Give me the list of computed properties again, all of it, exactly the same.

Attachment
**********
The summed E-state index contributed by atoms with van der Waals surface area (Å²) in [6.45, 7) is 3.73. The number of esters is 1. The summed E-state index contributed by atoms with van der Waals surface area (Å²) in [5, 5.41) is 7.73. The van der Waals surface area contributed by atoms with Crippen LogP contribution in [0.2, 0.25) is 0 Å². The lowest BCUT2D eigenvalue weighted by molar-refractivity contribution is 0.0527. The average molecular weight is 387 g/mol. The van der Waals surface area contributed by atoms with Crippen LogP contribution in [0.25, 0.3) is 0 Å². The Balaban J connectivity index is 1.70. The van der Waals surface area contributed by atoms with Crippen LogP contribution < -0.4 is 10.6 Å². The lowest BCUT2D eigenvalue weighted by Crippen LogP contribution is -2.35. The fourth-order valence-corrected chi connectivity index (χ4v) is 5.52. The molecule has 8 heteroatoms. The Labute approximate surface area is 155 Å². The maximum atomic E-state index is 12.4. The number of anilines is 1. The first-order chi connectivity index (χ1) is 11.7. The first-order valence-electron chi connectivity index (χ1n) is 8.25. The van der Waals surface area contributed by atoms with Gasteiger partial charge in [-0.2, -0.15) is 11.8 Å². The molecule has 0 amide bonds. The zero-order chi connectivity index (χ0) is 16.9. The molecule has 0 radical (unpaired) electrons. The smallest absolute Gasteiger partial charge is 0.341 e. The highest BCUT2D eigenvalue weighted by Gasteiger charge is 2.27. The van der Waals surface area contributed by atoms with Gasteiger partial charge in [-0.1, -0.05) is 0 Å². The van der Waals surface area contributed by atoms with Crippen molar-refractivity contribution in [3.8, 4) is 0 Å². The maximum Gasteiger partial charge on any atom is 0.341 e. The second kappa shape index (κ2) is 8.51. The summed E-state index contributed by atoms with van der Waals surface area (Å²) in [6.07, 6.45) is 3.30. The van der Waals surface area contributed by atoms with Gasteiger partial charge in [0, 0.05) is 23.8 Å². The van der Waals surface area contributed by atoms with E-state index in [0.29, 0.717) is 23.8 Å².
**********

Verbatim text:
The summed E-state index contributed by atoms with van der Waals surface area (Å²) in [6.45, 7) is 3.73. The number of esters is 1. The summed E-state index contributed by atoms with van der Waals surface area (Å²) in [5, 5.41) is 7.73. The van der Waals surface area contributed by atoms with Crippen LogP contribution in [0.2, 0.25) is 0 Å². The lowest BCUT2D eigenvalue weighted by molar-refractivity contribution is 0.0527. The average molecular weight is 387 g/mol. The van der Waals surface area contributed by atoms with Crippen LogP contribution in [0.25, 0.3) is 0 Å². The Balaban J connectivity index is 1.70. The van der Waals surface area contributed by atoms with Crippen LogP contribution < -0.4 is 10.6 Å². The lowest BCUT2D eigenvalue weighted by Crippen LogP contribution is -2.35. The fourth-order valence-corrected chi connectivity index (χ4v) is 5.52. The molecule has 8 heteroatoms. The Labute approximate surface area is 155 Å². The maximum atomic E-state index is 12.4. The number of anilines is 1. The first-order chi connectivity index (χ1) is 11.7. The first-order valence-electron chi connectivity index (χ1n) is 8.25. The van der Waals surface area contributed by atoms with Gasteiger partial charge in [-0.2, -0.15) is 11.8 Å². The molecule has 0 amide bonds. The zero-order chi connectivity index (χ0) is 16.9. The molecule has 0 radical (unpaired) electrons. The smallest absolute Gasteiger partial charge is 0.341 e. The highest BCUT2D eigenvalue weighted by Gasteiger charge is 2.27. The van der Waals surface area contributed by atoms with Gasteiger partial charge in [-0.1, -0.05) is 0 Å². The van der Waals surface area contributed by atoms with Crippen molar-refractivity contribution in [3.8, 4) is 0 Å². The maximum Gasteiger partial charge on any atom is 0.341 e. The second kappa shape index (κ2) is 8.51. The summed E-state index contributed by atoms with van der Waals surface area (Å²) in [6.07, 6.45) is 3.30. The van der Waals surface area contributed by atoms with Gasteiger partial charge in [0, 0.05) is 23.8 Å². The van der Waals surface area contributed by atoms with E-state index in [0.29, 0.717) is 23.8 Å².